Sony is injured, and no doubt the thugs in North Korea’s leadership are laughing. They laugh because they successfully breached Sony’s computer systems. They laugh because they know that they will ignore the new American sanctions as much as the old. They laugh because they have unleashed commercial chaos among American businesses and consumers. They laugh because they believe they can get away with it all.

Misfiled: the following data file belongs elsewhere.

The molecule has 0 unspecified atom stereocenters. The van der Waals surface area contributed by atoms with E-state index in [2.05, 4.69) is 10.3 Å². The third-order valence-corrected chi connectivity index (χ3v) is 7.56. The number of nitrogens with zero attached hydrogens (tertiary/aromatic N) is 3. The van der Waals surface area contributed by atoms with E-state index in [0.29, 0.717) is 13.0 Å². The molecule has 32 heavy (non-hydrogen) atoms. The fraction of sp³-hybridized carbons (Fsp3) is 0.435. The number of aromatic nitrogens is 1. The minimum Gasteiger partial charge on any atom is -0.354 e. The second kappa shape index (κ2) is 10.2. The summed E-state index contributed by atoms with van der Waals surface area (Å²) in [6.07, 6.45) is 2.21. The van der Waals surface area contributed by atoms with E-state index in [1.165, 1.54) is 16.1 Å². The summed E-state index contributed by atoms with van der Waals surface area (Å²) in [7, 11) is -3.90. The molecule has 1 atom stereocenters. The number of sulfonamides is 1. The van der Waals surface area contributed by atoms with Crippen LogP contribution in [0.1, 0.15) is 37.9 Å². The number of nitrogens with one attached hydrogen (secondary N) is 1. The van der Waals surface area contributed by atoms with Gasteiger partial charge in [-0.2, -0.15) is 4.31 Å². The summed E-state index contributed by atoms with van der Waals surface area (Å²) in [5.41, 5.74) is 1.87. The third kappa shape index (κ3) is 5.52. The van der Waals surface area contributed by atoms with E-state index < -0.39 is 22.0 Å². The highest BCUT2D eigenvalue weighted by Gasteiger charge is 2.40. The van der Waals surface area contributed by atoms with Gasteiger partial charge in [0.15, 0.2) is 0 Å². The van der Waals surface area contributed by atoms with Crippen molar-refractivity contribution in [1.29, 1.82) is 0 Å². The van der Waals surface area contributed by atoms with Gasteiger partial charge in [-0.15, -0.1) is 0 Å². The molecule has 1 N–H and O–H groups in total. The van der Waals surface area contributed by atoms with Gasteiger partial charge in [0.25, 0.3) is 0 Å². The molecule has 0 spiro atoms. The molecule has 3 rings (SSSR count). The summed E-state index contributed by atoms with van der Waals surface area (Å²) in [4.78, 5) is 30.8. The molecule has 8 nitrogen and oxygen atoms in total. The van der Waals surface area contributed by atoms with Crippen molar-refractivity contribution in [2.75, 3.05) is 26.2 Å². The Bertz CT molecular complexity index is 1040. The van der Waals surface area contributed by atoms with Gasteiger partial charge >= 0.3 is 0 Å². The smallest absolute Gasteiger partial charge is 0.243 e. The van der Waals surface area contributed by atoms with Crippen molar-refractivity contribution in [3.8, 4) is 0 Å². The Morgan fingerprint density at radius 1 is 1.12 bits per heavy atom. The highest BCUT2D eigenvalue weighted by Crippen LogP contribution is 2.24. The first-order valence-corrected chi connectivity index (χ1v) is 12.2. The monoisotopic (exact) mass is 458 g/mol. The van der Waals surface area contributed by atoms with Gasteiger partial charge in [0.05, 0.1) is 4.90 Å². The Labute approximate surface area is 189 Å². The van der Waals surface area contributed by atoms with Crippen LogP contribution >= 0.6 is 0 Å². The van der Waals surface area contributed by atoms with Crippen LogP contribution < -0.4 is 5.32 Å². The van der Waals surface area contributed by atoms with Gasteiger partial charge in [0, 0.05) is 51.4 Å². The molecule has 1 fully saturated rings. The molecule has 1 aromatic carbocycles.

We can deter North Korea and other cyber-terrorists by reducing the commercial use of stolen property here at home. If American businesses and consumers were to shun stolen intellectual property, and if American businesses were to avoid stolen corporate information, the value of cyber attacks to the North Korea would greatly diminish. Neither businesses nor consumers will magically become virtuous on their own, but enforcement of laws on piracy and on trafficking in stolen property might have the same effect. An America that takes property seriously is an America that can make the thugs of North Korea stop laughing.